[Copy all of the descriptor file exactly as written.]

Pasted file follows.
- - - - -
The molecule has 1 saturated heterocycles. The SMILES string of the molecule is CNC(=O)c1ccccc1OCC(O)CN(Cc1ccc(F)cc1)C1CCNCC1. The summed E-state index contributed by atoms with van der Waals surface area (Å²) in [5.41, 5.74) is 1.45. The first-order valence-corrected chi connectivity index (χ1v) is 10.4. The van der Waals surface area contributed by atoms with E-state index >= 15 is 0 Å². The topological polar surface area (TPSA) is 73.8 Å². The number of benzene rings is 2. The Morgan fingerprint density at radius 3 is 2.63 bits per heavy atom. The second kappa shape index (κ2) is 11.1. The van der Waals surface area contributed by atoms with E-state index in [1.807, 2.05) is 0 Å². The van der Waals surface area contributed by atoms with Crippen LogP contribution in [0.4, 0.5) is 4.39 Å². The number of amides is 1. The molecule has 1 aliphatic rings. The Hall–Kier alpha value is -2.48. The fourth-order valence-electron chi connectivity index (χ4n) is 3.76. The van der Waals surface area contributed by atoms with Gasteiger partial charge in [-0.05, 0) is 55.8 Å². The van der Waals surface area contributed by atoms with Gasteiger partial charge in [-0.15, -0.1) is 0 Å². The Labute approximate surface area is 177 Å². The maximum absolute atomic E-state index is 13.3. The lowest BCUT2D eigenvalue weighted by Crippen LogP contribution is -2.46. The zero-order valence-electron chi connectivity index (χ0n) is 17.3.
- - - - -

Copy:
The molecule has 1 saturated heterocycles. The SMILES string of the molecule is CNC(=O)c1ccccc1OCC(O)CN(Cc1ccc(F)cc1)C1CCNCC1. The summed E-state index contributed by atoms with van der Waals surface area (Å²) in [5.41, 5.74) is 1.45. The first-order valence-corrected chi connectivity index (χ1v) is 10.4. The van der Waals surface area contributed by atoms with E-state index >= 15 is 0 Å². The topological polar surface area (TPSA) is 73.8 Å². The number of benzene rings is 2. The Morgan fingerprint density at radius 3 is 2.63 bits per heavy atom. The second kappa shape index (κ2) is 11.1. The van der Waals surface area contributed by atoms with E-state index in [1.807, 2.05) is 0 Å². The van der Waals surface area contributed by atoms with Crippen LogP contribution in [0.4, 0.5) is 4.39 Å². The number of amides is 1. The molecule has 1 aliphatic rings. The Hall–Kier alpha value is -2.48. The fourth-order valence-electron chi connectivity index (χ4n) is 3.76. The van der Waals surface area contributed by atoms with Gasteiger partial charge in [-0.05, 0) is 55.8 Å². The van der Waals surface area contributed by atoms with Gasteiger partial charge in [-0.15, -0.1) is 0 Å². The Labute approximate surface area is 177 Å². The maximum absolute atomic E-state index is 13.3. The lowest BCUT2D eigenvalue weighted by Crippen LogP contribution is -2.46. The zero-order valence-electron chi connectivity index (χ0n) is 17.3.